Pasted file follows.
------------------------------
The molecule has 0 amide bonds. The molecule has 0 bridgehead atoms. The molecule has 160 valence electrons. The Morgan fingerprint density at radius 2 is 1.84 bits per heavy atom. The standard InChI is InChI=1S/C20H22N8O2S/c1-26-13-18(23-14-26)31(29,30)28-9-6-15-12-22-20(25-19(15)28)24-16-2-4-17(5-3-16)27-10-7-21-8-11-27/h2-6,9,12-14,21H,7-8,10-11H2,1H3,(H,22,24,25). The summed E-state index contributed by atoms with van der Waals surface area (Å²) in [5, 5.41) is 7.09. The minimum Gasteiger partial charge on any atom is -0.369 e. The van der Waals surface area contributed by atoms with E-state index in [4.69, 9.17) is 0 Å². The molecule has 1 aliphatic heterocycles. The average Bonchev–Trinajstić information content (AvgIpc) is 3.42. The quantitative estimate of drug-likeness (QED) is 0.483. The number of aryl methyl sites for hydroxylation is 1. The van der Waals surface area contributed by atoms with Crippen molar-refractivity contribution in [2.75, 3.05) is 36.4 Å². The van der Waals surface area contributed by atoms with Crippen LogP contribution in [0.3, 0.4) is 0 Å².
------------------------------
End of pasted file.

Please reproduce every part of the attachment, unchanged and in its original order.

The molecule has 0 amide bonds. The molecule has 0 bridgehead atoms. The molecule has 160 valence electrons. The Morgan fingerprint density at radius 2 is 1.84 bits per heavy atom. The standard InChI is InChI=1S/C20H22N8O2S/c1-26-13-18(23-14-26)31(29,30)28-9-6-15-12-22-20(25-19(15)28)24-16-2-4-17(5-3-16)27-10-7-21-8-11-27/h2-6,9,12-14,21H,7-8,10-11H2,1H3,(H,22,24,25). The summed E-state index contributed by atoms with van der Waals surface area (Å²) in [5, 5.41) is 7.09. The minimum Gasteiger partial charge on any atom is -0.369 e. The van der Waals surface area contributed by atoms with E-state index in [4.69, 9.17) is 0 Å². The molecule has 1 aliphatic heterocycles. The average Bonchev–Trinajstić information content (AvgIpc) is 3.42. The quantitative estimate of drug-likeness (QED) is 0.483. The number of aryl methyl sites for hydroxylation is 1. The van der Waals surface area contributed by atoms with Crippen molar-refractivity contribution in [2.75, 3.05) is 36.4 Å². The van der Waals surface area contributed by atoms with Crippen LogP contribution in [0.3, 0.4) is 0 Å².